I showed half my Slurpee discs the other day; all of the Slurpee discs I have, I pulled from the bottom of Slurpee cups in the 80s and 90s. The ones I showed the other day were two from 1985, one from 1986, and two from 1991. Then I have six from 1992. Why do I have more from 1992? I was able to drive. I turned 16 at the end of 1991, and I didn't get my license for a few more months, so it wasn't until 1992 that I could drive on my own. I appear to have availed myself of the opportunity to get a Slurpee at least 6 times that year. Probably more, but they didn't always have the baseball discs on the bottom of the cups.
Roberto Alomar disc back.
The early ones, like the 1985 and 1986 that I showed in the last post on these, didn't have any kind of maker's mark on them. The 1991 and 1992, though, were marked with the Score brand on back. I don't think that I connected back then that Score and Sportflics were the same company, but it makes sense in hindsight, with the magic motion trivia inserts and all.
Cecil Fielder disc back.
I remember being taken by surprise by Cecil Fielder's stardom. I was over my cousin's house one day, and he collected cards too. He asked me if I had any Cecil Fielder cards, and I had never heard of Cecil Fielder, but I said that I was sure I did. I mean, if you buy wax boxes of the current product, then you had cards of everyone. So when I got home I went and looked, and sure enough I had some Cecil Fielder cards here and there. That must have been in early 1990, since that was Fielder's breakout home run year, and I must have not been paying much attention to the AL stats at that point, and missed Fielder's rise.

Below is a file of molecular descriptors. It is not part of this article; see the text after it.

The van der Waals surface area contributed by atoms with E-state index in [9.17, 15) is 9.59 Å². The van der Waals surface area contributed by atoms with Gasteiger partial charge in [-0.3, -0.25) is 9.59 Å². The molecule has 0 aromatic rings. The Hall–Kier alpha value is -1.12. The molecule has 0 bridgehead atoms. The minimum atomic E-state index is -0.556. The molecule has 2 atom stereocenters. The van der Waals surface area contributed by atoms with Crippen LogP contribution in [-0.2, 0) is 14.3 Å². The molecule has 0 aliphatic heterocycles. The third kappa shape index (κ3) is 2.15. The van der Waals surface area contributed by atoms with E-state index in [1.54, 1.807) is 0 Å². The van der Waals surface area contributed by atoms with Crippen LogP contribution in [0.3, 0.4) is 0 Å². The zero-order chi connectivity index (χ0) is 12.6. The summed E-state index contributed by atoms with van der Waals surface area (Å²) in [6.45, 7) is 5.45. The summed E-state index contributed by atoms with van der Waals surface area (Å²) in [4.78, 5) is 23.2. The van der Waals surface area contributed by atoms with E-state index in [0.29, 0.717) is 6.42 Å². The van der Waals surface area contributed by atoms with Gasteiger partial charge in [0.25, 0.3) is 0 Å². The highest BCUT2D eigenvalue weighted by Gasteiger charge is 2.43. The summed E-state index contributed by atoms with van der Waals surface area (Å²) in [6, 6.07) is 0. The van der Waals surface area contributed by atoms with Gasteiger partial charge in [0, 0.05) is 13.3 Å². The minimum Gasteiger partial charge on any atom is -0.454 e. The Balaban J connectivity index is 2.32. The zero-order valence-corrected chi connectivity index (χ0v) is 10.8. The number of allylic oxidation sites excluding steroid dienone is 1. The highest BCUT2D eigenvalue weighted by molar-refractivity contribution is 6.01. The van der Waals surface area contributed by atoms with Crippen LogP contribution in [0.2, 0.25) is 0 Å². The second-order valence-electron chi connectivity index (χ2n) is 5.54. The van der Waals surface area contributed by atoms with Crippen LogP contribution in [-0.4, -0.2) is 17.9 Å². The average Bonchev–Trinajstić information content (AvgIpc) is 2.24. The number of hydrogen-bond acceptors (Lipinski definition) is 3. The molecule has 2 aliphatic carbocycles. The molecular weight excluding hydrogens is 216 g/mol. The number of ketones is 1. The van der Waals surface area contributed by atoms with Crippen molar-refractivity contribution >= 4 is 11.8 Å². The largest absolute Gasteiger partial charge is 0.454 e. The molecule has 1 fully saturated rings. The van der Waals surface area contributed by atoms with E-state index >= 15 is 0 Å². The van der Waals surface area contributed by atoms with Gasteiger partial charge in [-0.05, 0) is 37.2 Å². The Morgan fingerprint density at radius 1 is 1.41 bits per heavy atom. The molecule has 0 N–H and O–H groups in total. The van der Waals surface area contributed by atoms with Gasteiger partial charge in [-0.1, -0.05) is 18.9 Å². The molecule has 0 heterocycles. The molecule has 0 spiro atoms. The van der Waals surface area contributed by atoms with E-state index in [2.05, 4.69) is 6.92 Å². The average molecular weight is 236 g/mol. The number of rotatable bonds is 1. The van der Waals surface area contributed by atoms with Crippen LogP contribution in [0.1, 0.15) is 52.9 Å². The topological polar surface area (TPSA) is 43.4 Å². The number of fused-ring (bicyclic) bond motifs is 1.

Then we have two National League Hall of Fame shortstops, Barry Larkin and Ozzie Smith. I have a lot of great cards of Smith, and always enjoyed watching him play. Barry Larkin is one of the many great rookie cards in the 1987 Topps set, and I have several of it. Tomorrow's post will be of the 1990 Reds destroying the A's in the 1990 World Series, which Larkin played a big role in, hitting .353 in the series.
Then we have two AL stars. Robin Yount was near the end of his career, which finished up after the 1993 season, and had fairly recently won the AL MVP in 1989. Yount's 3,000th hit came on September 9, 1992. Then we have Roger Clemens, whose likeness must be in absolutely every set of the era (along with Don Mattingly). I don't like Clemens, and won't say much about him. I include him here for completeness, since I'm showing all of my Slurpee discs.
Thanks for reading! Tomorrow's post, as I alluded to above, is of the 1991 Fleer World Series set (of the 1990 World Series).